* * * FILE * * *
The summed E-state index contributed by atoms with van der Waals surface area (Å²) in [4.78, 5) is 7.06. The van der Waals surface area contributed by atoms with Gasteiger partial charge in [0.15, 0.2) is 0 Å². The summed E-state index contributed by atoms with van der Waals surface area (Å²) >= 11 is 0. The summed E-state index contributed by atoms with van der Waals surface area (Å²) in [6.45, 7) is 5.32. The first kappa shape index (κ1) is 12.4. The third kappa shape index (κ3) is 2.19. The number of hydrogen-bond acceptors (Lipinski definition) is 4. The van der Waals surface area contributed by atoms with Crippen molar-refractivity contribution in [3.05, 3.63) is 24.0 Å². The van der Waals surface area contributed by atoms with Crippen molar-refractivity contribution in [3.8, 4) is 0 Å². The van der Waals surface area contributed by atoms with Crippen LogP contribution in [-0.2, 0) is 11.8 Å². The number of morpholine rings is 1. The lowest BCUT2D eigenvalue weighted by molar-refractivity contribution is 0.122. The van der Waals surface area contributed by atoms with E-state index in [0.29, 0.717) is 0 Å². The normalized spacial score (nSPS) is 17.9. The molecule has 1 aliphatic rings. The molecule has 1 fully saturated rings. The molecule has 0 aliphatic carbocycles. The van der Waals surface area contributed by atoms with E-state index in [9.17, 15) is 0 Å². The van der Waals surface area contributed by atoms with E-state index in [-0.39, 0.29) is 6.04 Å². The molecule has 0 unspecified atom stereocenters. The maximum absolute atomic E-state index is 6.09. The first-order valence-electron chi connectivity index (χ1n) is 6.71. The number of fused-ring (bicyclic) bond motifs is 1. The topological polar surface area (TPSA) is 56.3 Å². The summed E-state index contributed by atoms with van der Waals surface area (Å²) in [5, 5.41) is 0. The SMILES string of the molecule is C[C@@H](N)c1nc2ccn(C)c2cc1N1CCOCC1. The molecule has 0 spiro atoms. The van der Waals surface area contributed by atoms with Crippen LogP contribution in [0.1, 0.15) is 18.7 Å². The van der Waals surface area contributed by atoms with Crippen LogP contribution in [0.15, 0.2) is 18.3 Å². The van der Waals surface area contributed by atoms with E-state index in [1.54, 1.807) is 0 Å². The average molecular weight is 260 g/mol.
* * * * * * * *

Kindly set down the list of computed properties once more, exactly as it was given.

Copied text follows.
The summed E-state index contributed by atoms with van der Waals surface area (Å²) in [4.78, 5) is 7.06. The van der Waals surface area contributed by atoms with Gasteiger partial charge in [0.15, 0.2) is 0 Å². The summed E-state index contributed by atoms with van der Waals surface area (Å²) >= 11 is 0. The summed E-state index contributed by atoms with van der Waals surface area (Å²) in [6.45, 7) is 5.32. The first kappa shape index (κ1) is 12.4. The third kappa shape index (κ3) is 2.19. The number of hydrogen-bond acceptors (Lipinski definition) is 4. The van der Waals surface area contributed by atoms with Crippen molar-refractivity contribution in [3.05, 3.63) is 24.0 Å². The van der Waals surface area contributed by atoms with Crippen molar-refractivity contribution in [3.8, 4) is 0 Å². The van der Waals surface area contributed by atoms with Crippen LogP contribution in [-0.2, 0) is 11.8 Å². The number of morpholine rings is 1. The lowest BCUT2D eigenvalue weighted by molar-refractivity contribution is 0.122. The van der Waals surface area contributed by atoms with E-state index in [0.29, 0.717) is 0 Å². The normalized spacial score (nSPS) is 17.9. The molecule has 1 aliphatic rings. The molecule has 1 fully saturated rings. The molecule has 0 aliphatic carbocycles. The van der Waals surface area contributed by atoms with E-state index in [9.17, 15) is 0 Å². The van der Waals surface area contributed by atoms with E-state index in [-0.39, 0.29) is 6.04 Å². The molecule has 0 unspecified atom stereocenters. The maximum absolute atomic E-state index is 6.09. The first-order valence-electron chi connectivity index (χ1n) is 6.71. The number of fused-ring (bicyclic) bond motifs is 1. The topological polar surface area (TPSA) is 56.3 Å². The summed E-state index contributed by atoms with van der Waals surface area (Å²) in [5, 5.41) is 0. The SMILES string of the molecule is C[C@@H](N)c1nc2ccn(C)c2cc1N1CCOCC1. The molecule has 0 spiro atoms. The van der Waals surface area contributed by atoms with Crippen LogP contribution in [0.1, 0.15) is 18.7 Å². The van der Waals surface area contributed by atoms with Crippen LogP contribution in [0.15, 0.2) is 18.3 Å². The van der Waals surface area contributed by atoms with E-state index in [1.54, 1.807) is 0 Å². The average molecular weight is 260 g/mol.